I saw Mariucci at a Cal game last season and asked him if he intended to go back into coaching. He said he might but that he had promised his wife that he wouldn’t leave the area; they have a home in Los Gatos. He’s made similar comments to others lately. I would place his chances of returning to coaching at near zero.

SPORTS RADIO: The news that KTRB, 860 AM, is going to all-sports programming is good news for the A’s, whose broadcasts are being carried on the 50,000-watt station, and for the Bay Area as a whole. For the time being, the shows will be syndicated ones, though “Sports Byline” is produced in San Francisco and longtime sportscaster Ron Barr lives in the Bay Area. In time, local programming will be used which is the only way to go in the Bay Area.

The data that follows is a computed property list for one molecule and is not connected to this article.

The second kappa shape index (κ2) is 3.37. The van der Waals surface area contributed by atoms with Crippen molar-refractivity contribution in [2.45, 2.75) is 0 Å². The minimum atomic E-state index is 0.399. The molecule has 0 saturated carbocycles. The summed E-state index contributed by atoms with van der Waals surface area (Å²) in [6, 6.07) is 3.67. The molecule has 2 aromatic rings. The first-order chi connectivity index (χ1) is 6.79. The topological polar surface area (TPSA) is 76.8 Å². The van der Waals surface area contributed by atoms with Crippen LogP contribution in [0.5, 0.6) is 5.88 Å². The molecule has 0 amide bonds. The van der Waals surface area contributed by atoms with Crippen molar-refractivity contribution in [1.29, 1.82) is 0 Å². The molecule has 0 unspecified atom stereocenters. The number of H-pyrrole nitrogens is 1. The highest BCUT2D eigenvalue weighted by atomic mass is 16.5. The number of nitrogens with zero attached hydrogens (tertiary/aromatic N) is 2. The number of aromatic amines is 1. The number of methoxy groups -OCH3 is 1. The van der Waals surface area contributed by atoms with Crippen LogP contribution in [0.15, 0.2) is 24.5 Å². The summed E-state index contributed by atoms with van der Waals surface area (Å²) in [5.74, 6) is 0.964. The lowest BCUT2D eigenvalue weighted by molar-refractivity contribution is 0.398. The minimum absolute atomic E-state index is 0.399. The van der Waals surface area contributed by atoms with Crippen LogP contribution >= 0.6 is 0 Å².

As the only sports radio station in the area, KNBR has dominated the sports scene. Its programs and comments have been slanted to the San Francisco teams, Giants and 49ers, which is understandable because they’ve carried the Giants – and even had a minority interest in the team for awhile – and now are carrying the 49ers as well.

Meanwhile, the A’s have shifted from station to station, and last season were on a station which had such a weak signal that they had to line up other stations throughout the northern California area to be part of a network.

The problem has always been that stations don’t like to break up their weekday format for baseball games. KGO, for instance, was happy to carry Cal football on Saturdays and the 49ers on Sunday, but was never interested in weekday baseball games. With its sports format, KNBR was the only station that could comfortably fit games in.

Now, the A’s have the KNBR counterpart, and they will also benefit from having shows devoted to them, as the Giants and 49ers have on KNBR. And, it’s safe to predict that the Raiders will be there after they fulfill their obligation to KSFO this fall.